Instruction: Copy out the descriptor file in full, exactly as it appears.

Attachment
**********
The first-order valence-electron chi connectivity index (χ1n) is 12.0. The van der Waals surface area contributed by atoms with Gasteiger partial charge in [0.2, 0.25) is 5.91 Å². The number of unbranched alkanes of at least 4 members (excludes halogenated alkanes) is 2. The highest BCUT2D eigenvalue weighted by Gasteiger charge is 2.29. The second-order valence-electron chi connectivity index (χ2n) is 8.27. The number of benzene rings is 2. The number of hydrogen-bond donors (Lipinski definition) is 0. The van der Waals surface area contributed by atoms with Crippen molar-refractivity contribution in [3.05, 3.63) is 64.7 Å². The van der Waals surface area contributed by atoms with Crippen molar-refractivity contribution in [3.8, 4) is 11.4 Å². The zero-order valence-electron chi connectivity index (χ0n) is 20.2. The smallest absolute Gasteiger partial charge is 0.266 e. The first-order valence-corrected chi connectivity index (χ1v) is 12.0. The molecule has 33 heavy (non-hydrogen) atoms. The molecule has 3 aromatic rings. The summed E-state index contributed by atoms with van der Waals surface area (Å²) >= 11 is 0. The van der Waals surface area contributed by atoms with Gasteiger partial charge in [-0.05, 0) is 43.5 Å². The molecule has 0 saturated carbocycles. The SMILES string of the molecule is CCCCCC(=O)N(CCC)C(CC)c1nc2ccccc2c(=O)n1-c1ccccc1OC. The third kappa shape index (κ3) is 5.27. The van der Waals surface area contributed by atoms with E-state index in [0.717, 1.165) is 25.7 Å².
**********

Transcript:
The first-order valence-electron chi connectivity index (χ1n) is 12.0. The van der Waals surface area contributed by atoms with Gasteiger partial charge in [0.2, 0.25) is 5.91 Å². The number of unbranched alkanes of at least 4 members (excludes halogenated alkanes) is 2. The highest BCUT2D eigenvalue weighted by Gasteiger charge is 2.29. The second-order valence-electron chi connectivity index (χ2n) is 8.27. The number of benzene rings is 2. The number of hydrogen-bond donors (Lipinski definition) is 0. The van der Waals surface area contributed by atoms with Crippen molar-refractivity contribution in [3.05, 3.63) is 64.7 Å². The van der Waals surface area contributed by atoms with Crippen molar-refractivity contribution in [3.8, 4) is 11.4 Å². The zero-order valence-electron chi connectivity index (χ0n) is 20.2. The smallest absolute Gasteiger partial charge is 0.266 e. The first-order valence-corrected chi connectivity index (χ1v) is 12.0. The molecule has 33 heavy (non-hydrogen) atoms. The molecule has 3 aromatic rings. The summed E-state index contributed by atoms with van der Waals surface area (Å²) >= 11 is 0. The van der Waals surface area contributed by atoms with Gasteiger partial charge in [-0.05, 0) is 43.5 Å². The molecule has 0 saturated carbocycles. The SMILES string of the molecule is CCCCCC(=O)N(CCC)C(CC)c1nc2ccccc2c(=O)n1-c1ccccc1OC. The third kappa shape index (κ3) is 5.27. The van der Waals surface area contributed by atoms with E-state index in [0.717, 1.165) is 25.7 Å².